With his custom-made "humanist" dog tags and distrust of authority, Bradley Manning was no conventional soldier.
Ostracized by peers in Baghdad, busted for assaulting a fellow soldier and disdainful of the military's inattention to computer security, the 22-year-old intelligence analyst styled himself a "hactivist."
On Tuesday, the U.S. Army charged him with multiple counts of mishandling and leaking classified data and putting national security at risk.
Manning is suspected of leaking a classified video that shows a group of men walking down the street in Iraq before being repeatedly shot by Apache helicopters.
In a series of online chats in late May with a fellow computer geek, Manning claimed he had leaked a staggering 260,000 classified diplomatic reports, along with secret video of U.S. service members killing civilians, to the whistleblower website Wikileaks.org.
Whether or not Manning was the source, Wikileaks in April posted a video clips shot from a cockpit in 2007, of excited, laughing U.S. troops gunning down a group of men that included a Reuters news photographer and his driver. An internal military investigation concluded the troops acted appropriately, despite having mistaken camera equipment for weapons.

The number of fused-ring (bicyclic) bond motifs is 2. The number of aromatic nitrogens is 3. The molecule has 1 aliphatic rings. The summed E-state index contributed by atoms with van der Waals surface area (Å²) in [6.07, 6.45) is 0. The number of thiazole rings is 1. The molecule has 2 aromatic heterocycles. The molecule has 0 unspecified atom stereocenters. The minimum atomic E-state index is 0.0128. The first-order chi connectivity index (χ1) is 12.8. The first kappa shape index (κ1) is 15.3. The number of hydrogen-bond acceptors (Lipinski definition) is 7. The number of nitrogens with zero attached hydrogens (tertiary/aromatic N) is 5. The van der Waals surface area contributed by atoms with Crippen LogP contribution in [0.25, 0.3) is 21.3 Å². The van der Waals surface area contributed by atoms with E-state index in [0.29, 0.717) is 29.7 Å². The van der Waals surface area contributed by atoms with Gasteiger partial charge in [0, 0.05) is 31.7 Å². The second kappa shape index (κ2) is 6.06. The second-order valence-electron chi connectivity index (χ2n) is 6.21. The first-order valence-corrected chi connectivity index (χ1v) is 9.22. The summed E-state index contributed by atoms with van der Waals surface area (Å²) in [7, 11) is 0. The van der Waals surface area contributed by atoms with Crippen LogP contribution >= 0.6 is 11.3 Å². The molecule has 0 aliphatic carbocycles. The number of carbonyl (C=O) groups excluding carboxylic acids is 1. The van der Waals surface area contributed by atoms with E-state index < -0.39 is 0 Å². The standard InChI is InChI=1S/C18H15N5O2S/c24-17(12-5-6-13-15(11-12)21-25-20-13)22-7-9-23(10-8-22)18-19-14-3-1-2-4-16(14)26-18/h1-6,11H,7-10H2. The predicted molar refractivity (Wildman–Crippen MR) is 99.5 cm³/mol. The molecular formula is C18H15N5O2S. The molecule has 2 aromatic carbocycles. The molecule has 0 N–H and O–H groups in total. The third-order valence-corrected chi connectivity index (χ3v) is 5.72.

The case has drawn comparisons to Daniel Ellsberg's leak 40 years ago of the Pentagon Papers, a top-secret history of the Vietnam War. And it has bolstered perceptions that the Obama administration, despite a stated policy of open government, is as determined as its predecessors with keeping secrets.
Manning's online confidant, former outlaw computer hacker R. Adrian Lamo, reported their chats to U.S. authorities in late May, partly out of concern, he says, that national security was at stake.
Manning's military defense attorney, Capt. Paul R. Bouchard, didn't return calls and e-mails. The Army said Tuesday in a statement that a military version of a grand jury hearing will determine if Manning should face a trial by court-martial.